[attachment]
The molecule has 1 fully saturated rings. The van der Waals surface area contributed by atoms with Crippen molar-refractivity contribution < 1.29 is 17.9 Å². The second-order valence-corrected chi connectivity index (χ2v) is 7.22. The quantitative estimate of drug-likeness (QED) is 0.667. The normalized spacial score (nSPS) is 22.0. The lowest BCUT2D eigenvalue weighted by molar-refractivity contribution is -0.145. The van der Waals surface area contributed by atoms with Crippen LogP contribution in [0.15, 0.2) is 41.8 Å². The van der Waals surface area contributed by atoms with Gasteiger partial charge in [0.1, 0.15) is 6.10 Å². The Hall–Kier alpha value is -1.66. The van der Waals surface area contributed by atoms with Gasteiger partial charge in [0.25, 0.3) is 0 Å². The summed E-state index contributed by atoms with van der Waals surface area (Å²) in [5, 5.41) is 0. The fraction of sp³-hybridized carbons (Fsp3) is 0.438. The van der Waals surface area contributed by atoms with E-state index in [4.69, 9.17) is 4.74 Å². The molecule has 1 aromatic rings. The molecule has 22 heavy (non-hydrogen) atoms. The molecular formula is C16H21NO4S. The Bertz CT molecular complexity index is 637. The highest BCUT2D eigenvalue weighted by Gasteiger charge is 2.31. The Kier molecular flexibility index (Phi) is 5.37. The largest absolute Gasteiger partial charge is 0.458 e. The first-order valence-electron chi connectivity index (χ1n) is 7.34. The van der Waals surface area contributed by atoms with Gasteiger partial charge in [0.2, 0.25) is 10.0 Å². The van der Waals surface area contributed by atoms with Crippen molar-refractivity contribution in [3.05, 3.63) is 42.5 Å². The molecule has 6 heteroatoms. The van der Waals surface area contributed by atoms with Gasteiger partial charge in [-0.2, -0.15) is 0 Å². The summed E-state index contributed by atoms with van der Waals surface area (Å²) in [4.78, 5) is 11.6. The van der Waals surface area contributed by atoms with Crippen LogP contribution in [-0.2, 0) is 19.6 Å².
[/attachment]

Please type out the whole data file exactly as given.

The molecule has 1 fully saturated rings. The van der Waals surface area contributed by atoms with Crippen molar-refractivity contribution < 1.29 is 17.9 Å². The second-order valence-corrected chi connectivity index (χ2v) is 7.22. The quantitative estimate of drug-likeness (QED) is 0.667. The normalized spacial score (nSPS) is 22.0. The lowest BCUT2D eigenvalue weighted by molar-refractivity contribution is -0.145. The van der Waals surface area contributed by atoms with Crippen LogP contribution in [0.15, 0.2) is 41.8 Å². The van der Waals surface area contributed by atoms with Gasteiger partial charge in [0.1, 0.15) is 6.10 Å². The Hall–Kier alpha value is -1.66. The van der Waals surface area contributed by atoms with Gasteiger partial charge in [0.25, 0.3) is 0 Å². The summed E-state index contributed by atoms with van der Waals surface area (Å²) in [5, 5.41) is 0. The fraction of sp³-hybridized carbons (Fsp3) is 0.438. The van der Waals surface area contributed by atoms with E-state index in [4.69, 9.17) is 4.74 Å². The molecule has 1 aromatic rings. The molecule has 22 heavy (non-hydrogen) atoms. The molecular formula is C16H21NO4S. The Bertz CT molecular complexity index is 637. The highest BCUT2D eigenvalue weighted by Gasteiger charge is 2.31. The Kier molecular flexibility index (Phi) is 5.37. The largest absolute Gasteiger partial charge is 0.458 e. The first-order valence-electron chi connectivity index (χ1n) is 7.34. The van der Waals surface area contributed by atoms with Gasteiger partial charge in [0.2, 0.25) is 10.0 Å². The van der Waals surface area contributed by atoms with Crippen molar-refractivity contribution in [3.05, 3.63) is 42.5 Å². The molecule has 6 heteroatoms. The van der Waals surface area contributed by atoms with Gasteiger partial charge in [-0.2, -0.15) is 0 Å². The summed E-state index contributed by atoms with van der Waals surface area (Å²) in [4.78, 5) is 11.6. The van der Waals surface area contributed by atoms with Crippen LogP contribution in [-0.2, 0) is 19.6 Å².